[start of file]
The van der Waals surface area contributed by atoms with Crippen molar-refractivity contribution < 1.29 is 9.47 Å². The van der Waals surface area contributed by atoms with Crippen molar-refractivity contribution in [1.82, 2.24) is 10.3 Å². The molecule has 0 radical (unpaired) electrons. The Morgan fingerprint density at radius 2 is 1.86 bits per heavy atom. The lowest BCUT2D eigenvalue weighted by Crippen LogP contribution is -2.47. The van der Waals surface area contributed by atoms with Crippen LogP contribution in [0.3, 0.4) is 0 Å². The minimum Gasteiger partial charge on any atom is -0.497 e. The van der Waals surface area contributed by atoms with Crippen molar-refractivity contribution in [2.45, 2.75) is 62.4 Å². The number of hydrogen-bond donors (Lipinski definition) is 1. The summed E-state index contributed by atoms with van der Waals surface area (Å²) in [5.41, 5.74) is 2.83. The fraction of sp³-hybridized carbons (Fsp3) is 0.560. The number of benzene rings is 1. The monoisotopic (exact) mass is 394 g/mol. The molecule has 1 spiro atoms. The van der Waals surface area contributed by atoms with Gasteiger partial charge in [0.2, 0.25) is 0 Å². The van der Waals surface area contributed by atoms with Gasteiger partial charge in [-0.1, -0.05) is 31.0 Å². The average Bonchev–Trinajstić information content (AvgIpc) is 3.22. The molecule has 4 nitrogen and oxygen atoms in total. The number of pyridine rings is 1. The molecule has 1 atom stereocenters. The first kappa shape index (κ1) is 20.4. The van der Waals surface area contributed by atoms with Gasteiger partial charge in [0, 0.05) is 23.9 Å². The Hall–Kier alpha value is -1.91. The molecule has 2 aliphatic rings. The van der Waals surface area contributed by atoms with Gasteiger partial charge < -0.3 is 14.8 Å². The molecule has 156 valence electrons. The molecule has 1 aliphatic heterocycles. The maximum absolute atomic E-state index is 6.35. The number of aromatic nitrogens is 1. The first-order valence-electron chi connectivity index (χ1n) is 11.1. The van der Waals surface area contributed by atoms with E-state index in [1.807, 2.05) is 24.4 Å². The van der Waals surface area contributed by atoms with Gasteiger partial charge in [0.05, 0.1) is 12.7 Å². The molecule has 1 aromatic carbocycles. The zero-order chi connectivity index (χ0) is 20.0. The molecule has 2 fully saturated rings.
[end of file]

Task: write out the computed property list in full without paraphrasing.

The van der Waals surface area contributed by atoms with Crippen molar-refractivity contribution < 1.29 is 9.47 Å². The van der Waals surface area contributed by atoms with Crippen molar-refractivity contribution in [1.82, 2.24) is 10.3 Å². The molecule has 0 radical (unpaired) electrons. The Morgan fingerprint density at radius 2 is 1.86 bits per heavy atom. The lowest BCUT2D eigenvalue weighted by Crippen LogP contribution is -2.47. The van der Waals surface area contributed by atoms with Crippen LogP contribution in [0.3, 0.4) is 0 Å². The minimum Gasteiger partial charge on any atom is -0.497 e. The van der Waals surface area contributed by atoms with Crippen molar-refractivity contribution in [2.45, 2.75) is 62.4 Å². The number of hydrogen-bond donors (Lipinski definition) is 1. The summed E-state index contributed by atoms with van der Waals surface area (Å²) in [5.41, 5.74) is 2.83. The fraction of sp³-hybridized carbons (Fsp3) is 0.560. The number of benzene rings is 1. The monoisotopic (exact) mass is 394 g/mol. The molecule has 1 spiro atoms. The van der Waals surface area contributed by atoms with Gasteiger partial charge in [0.2, 0.25) is 0 Å². The van der Waals surface area contributed by atoms with Gasteiger partial charge in [-0.1, -0.05) is 31.0 Å². The average Bonchev–Trinajstić information content (AvgIpc) is 3.22. The molecule has 4 nitrogen and oxygen atoms in total. The number of pyridine rings is 1. The molecule has 1 atom stereocenters. The first kappa shape index (κ1) is 20.4. The van der Waals surface area contributed by atoms with Gasteiger partial charge in [0, 0.05) is 23.9 Å². The Hall–Kier alpha value is -1.91. The molecule has 2 aliphatic rings. The van der Waals surface area contributed by atoms with Gasteiger partial charge < -0.3 is 14.8 Å². The molecule has 156 valence electrons. The molecule has 1 aliphatic heterocycles. The maximum absolute atomic E-state index is 6.35. The number of aromatic nitrogens is 1. The first-order valence-electron chi connectivity index (χ1n) is 11.1. The van der Waals surface area contributed by atoms with E-state index in [1.807, 2.05) is 24.4 Å². The van der Waals surface area contributed by atoms with Gasteiger partial charge in [0.05, 0.1) is 12.7 Å². The molecule has 1 aromatic carbocycles. The zero-order chi connectivity index (χ0) is 20.0. The molecule has 2 fully saturated rings.